Ernest Belfort Bax

The Zurich Resolutions

(13 May 1893)

The Zurich Resolutions, Justice, 13th May 1893, p.6.
Transcribed by Ted Crawford.
Marked up by Einde O’Callaghan for the Marxists’ Internet Archive.

The resolutions on the agenda paper of the International Socialist Congrass to be held at Zurich, in August, certainly have the merit of striking at the root of the social question, and of embodying some of the fundamental principles of Social-Democracy. In this respect we see a distinct advance on the congresses of the old International. The controversies on questions of principle between Proudhonists and Marxists have long since passed away. We are all Marxists now, to this sense of the word. The emancipated and class-conscious workers of every country now all admit the fundamental theses laid down in the Communist Manifesto of 1847.

The document begins with the resolution of the Bourse du Travail, or Labour Exchange, of Paris, which, after pointing out that peace is the greatest interest of peoples, and that war redounds solely to the aggrandisement of the governing classes, demands that the first of May, in addition to being an Eight Hours festival, shall be constituted a demonstration in favour of universal peace. They ought have pointed out that the so-called patriotism, if it means anything at all, means simply a blind and mechanical devotion to that particular type of Nineteenth Century civilisation into which one happens to have been born. There is for the ardent patriot no choice in his estimation of the habits of life or of national character, no judgment as to the righteousness of a cause in which the government of his “country” is involved, but he must simply bawl for that “country” right or wrong. For the patriot his “country” must always be the best, the greatest, the noblest, on the face of the earth. The governing bodies of every, state are agreed in one thing, if in nothing else, the fostering of this inflated bunkum all round. With the collapse of patriotism collapses also one of the great props of the bourgeois system of production. Hence the “tears of blood shed in the interest of the honour of one’s country,” “the love of Fatherland”, and such-like flatulent balderdash with which the capitalistic and land-owning class seek to confuse the plain issues of the class struggle.

The central revolutionary Committee of Paris follows with a resolution similar to that of the Bourse du Travail, and the regional congress of the east of France attacks the same subject in a more detailed fashion, embodying its views in five short articles, containing suggestions for the institution of an International Arbitration Commission which shall ultimately assume the functions of an International Parliament.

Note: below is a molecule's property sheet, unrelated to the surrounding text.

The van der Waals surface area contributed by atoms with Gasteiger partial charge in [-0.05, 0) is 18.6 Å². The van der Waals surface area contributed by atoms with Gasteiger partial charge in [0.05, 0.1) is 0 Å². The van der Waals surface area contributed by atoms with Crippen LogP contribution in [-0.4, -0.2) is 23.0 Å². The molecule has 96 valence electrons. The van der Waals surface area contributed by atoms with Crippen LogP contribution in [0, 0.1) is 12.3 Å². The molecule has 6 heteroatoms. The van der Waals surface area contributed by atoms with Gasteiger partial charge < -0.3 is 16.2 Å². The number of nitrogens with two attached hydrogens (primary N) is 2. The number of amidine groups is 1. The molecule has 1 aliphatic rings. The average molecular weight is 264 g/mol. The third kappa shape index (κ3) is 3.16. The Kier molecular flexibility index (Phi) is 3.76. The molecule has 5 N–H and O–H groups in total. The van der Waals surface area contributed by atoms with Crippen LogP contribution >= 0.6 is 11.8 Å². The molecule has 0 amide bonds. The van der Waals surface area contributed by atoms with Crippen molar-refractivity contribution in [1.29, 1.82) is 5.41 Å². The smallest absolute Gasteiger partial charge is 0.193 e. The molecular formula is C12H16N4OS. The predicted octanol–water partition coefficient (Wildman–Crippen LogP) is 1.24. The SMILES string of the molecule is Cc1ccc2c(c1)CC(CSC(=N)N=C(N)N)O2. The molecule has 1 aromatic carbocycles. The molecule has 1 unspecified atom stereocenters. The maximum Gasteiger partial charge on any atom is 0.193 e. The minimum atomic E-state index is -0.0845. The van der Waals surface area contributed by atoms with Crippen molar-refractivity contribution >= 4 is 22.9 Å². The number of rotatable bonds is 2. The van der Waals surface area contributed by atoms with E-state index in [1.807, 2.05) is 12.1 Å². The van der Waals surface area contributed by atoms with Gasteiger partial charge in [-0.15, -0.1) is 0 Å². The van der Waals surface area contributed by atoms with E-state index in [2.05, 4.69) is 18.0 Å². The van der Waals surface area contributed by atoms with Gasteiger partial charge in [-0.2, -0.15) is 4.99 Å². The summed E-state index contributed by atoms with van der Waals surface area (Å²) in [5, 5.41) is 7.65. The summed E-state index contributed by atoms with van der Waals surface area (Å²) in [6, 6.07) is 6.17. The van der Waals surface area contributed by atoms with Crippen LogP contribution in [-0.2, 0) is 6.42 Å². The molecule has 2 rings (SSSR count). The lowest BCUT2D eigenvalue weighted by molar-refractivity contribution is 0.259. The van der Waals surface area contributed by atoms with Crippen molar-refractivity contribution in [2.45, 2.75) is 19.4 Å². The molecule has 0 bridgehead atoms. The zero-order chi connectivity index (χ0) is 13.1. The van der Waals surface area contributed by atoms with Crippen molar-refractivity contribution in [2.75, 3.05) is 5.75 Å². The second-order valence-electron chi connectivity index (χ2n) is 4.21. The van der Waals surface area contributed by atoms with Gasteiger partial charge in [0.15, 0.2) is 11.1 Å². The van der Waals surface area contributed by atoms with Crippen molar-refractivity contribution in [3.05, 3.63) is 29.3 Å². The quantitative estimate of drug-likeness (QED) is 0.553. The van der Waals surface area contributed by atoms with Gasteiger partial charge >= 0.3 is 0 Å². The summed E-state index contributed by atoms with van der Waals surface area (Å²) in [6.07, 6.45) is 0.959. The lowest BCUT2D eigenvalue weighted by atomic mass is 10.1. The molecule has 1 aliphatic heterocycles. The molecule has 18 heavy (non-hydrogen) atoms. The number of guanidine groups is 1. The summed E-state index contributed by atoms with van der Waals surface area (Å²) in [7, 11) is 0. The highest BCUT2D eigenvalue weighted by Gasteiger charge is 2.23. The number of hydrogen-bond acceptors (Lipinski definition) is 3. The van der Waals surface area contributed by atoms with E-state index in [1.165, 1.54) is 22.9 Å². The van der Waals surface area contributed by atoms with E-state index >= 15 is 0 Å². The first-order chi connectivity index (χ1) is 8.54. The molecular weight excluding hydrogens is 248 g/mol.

Next follow our Dutch comrades with two resolutions which many of us think not only unpracticable, for that they certainly are, but also likely to lead to the adoption of tactics which most Socialists have abandoned as certain to be disastrous to the cause, to wit, those of mere promiscuous violence and rioting. They propose, namely, to restrict parliamentary action to agitation and propaganda alone, and to forbid peremptorily any attempt at using existing means to bring about some betterment in the condition of the people. Another resolution from the same quarter seems to us hardly more practicable, however desirable in itself, viz., the reply to any declaration of war by means of a military strike.

The proposition of the Swiss federated organisations is characteristic, and advocates direct legislation by the people, by which is meant the proposing of laws, the so-called “Initiative,” and the right of voting upon such laws, the “Referendum.” Though undoubtedly the “Initiative” and the “Referendum” should be adopted wherever possible, yet account will, we fear, have to be taken in this connection of national traditions and habits, and the question seems to us rather one which each national group will, at least for the present, have to decide for itself.

The remaining resolutions deal almost exclusively with the international organisation of the party, and many of them are certainly excellent. It is proposed by the Central Revolutionary Committee of Paris “that all sections of the Socialist and Labour parties taking part in the International Socialist Congresses, and accepting their resolutions, shall be called ‘The International Socialist Party’,” and to this was added the suggestions from Germany that the first part of the progamme of each national group, stating the final aims of the modern revolutionary movement, should be identical for all countries. This is most admirable, and we hope and believe the resolutions will be carried and will be productive of good results in the direction International solidarity in the near future.

One other matter which is brought up in connection with the organisation of the party by the Paris bourse de travail; viz., the international federation of trades unions, would take too long to discuss adequately here, but we may remark that it will probably be a point which will excite considerable controversy at the congress itself.

Thus it is that Socialism, disproved, shown to be impossible by clever litterateurs and statesmen, is mobilising its forces for the coming struggle which shall herald the time when this present actual society shall have become impossible and that future impossible society shall have become actual.


E. Belfort Bax


Last updated on 5.6.2004